If you have an email address, you’ve recently received an email from every single company that has access to that email address, telling you what actions they are taking in response to the COVID-19 pandemic. If you’re like me, you haven’t read very many of those emails from start to finish. (You may have also identified this as an opportunity to go on a massive “unsubscribe” binge — silver lining!)
It’s not that I’m disinterested in what the emails have to say. I’m genuinely curious what some companies are doing to prioritize my health and the health of their employees. Rather, I can’t be bothered to read continuous blocks of unformatted text that cause my eyes to glaze over. Walls of text tell your users,
We don’t think your time is valuable, and we don’t care about user experience.
Research from Nielsen Norman Group shows that people read online differently than they read print. Online, people read more slowly, and they tend to scan or skim to find what they want to read more closely. Writing effectively for screens increases reader comprehension and improves user experience. It’s as easy as keeping these tips in mind:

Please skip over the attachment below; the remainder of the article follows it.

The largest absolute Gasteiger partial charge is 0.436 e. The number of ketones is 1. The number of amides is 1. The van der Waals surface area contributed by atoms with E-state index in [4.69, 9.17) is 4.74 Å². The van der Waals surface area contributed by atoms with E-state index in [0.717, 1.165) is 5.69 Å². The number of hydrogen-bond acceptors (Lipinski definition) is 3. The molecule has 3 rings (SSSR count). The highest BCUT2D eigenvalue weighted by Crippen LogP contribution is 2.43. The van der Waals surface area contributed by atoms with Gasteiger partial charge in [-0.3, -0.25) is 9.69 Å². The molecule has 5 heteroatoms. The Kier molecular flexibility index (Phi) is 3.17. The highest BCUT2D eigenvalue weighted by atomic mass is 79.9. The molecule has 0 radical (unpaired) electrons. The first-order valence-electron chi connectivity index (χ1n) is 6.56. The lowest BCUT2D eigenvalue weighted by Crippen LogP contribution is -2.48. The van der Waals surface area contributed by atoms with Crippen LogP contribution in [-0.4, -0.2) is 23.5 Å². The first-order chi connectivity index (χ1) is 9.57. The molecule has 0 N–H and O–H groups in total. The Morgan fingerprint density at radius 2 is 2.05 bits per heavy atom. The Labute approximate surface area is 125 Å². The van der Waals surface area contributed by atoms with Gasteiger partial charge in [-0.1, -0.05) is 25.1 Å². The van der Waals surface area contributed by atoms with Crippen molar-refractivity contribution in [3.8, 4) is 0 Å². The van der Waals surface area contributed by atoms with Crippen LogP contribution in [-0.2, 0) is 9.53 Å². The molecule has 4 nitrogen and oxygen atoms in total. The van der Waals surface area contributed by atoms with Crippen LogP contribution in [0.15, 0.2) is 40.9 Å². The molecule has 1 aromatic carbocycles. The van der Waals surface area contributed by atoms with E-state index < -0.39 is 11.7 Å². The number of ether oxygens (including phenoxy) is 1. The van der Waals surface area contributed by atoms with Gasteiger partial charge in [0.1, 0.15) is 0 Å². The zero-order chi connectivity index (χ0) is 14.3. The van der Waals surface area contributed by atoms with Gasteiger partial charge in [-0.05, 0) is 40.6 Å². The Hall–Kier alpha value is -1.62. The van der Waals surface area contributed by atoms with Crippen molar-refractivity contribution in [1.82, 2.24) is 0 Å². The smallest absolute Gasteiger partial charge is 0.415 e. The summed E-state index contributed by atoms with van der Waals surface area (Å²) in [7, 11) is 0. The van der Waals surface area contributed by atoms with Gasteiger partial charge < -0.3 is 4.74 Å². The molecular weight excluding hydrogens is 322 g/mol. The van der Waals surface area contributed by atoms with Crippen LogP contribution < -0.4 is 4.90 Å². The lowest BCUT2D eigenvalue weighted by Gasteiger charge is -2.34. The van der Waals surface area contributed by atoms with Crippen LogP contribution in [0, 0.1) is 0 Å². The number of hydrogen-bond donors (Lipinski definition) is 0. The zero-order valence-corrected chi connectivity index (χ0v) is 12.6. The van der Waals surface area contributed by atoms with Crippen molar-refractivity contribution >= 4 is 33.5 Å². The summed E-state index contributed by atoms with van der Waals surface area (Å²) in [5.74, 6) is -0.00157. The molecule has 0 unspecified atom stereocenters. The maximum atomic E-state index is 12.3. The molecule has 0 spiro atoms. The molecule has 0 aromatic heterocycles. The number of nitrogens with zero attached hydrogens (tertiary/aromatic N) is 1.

- Put the most important words and points first. People pay more attention to the first few words in a sentence and the first few paragraphs on a page.
- Keep sentences and paragraphs short and precise.
- Use simple language free of jargon, technical terms, and words with many syllables.
- Proofread to build trust. Spelling and grammar errors suggest spam.
- Bold important words and use bulleted lists to help people scan.
Ironically, we’re particularly likely to drone on when time is of the essence. French philosopher and mathematician, Blaise Pascal, famously wrote,
I would have written a shorter letter, but I did not have the time.
Urgent communication strategies naturally need to be devised quickly, but the experience you create for your audience will have lasting effects. As I wrote a few months back, user experience encompasses all interactions someone has with your company, and it’s everybody’s job. So before you send out that next time-sensitive communication, spend a few extra minutes editing it to be a little more screen-friendly. Your users will thank you — and retain more of what you have to say.